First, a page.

UK Secretary of State for Foreign, Commonwealth and Development Affairs Dominic Raab has told his officials to work carefully to manage relations with the US and China — and avoid the UK becoming trapped in a new “Cold War” between the two countries.
Raab held an internal meeting of British diplomats and officials on Sept. 2 during which he set out his vision for “global Britain” and outlined the approach for the newly formed government department he leads — the Foreign, Commonwealth and Development Office (FCDO).
According to details of the meeting shared with Bloomberg, Raab hardly mentioned the so-called special relationship between the UK and the US during his remarks.
Instead, he drew a distinction between British interests and the direction that political debate was taking toward China in the US and Britain, saying the UK would need to pitch its approach carefully with Washington as well as Beijing.
The FCDO declined to comment.
The comments emerged as Raab prepared for talks today with US Secretary of State Mike Pompeo in Washington.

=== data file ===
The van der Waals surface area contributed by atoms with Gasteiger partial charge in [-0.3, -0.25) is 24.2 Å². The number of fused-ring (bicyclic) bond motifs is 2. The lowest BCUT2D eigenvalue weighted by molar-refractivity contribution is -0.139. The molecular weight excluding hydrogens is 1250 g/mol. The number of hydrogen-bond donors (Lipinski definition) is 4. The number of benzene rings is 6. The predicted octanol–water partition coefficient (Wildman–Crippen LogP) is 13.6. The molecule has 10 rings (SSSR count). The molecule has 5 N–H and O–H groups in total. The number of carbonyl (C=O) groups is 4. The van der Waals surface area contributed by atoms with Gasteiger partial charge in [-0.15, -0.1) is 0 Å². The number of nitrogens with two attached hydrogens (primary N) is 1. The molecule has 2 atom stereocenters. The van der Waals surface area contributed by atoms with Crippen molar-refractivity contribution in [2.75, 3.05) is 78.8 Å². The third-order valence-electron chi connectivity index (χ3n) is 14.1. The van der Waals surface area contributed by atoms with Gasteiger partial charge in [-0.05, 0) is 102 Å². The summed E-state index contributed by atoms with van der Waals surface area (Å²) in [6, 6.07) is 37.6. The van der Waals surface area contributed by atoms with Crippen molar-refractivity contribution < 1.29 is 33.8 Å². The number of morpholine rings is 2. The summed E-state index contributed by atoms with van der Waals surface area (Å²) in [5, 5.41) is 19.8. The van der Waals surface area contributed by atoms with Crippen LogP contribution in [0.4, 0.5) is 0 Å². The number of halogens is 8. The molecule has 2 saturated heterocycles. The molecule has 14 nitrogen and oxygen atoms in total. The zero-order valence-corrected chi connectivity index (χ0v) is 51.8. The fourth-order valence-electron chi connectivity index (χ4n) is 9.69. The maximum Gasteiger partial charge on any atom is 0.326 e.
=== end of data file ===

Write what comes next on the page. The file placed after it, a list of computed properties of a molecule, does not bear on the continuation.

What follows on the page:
It shows how the UK government is working to avoid outright condemnation of China, despite anticipating pressure from US President Donald Trump’s administration to take a harder approach. Walking that line would be a key challenge for British Prime Minister Boris Johnson’s government as it seeks to carve out a new role for the UK outside the EU.
Raab said the UK could act to help bring mid-sized countries together as geopolitical alliances shift in the aftermath of the COVID-19 pandemic.
“We will need to pitch ourselves very carefully, both directly with China, but also with the US,” Raab told the meeting. “That interesting coalition of like-minded countries is not really interested in being snared in a new Cold War of some description, and it will require a lot of focus and analysis.”
Raab described the current international landscape as the most challenging in a generation.
He said the UK had a niche as a “great convenor” of like-minded middle-ranking powers that together could “make a difference and shift the dial” — and described just talking about the big players — the US, Europe and China — as “intellectual laziness.”
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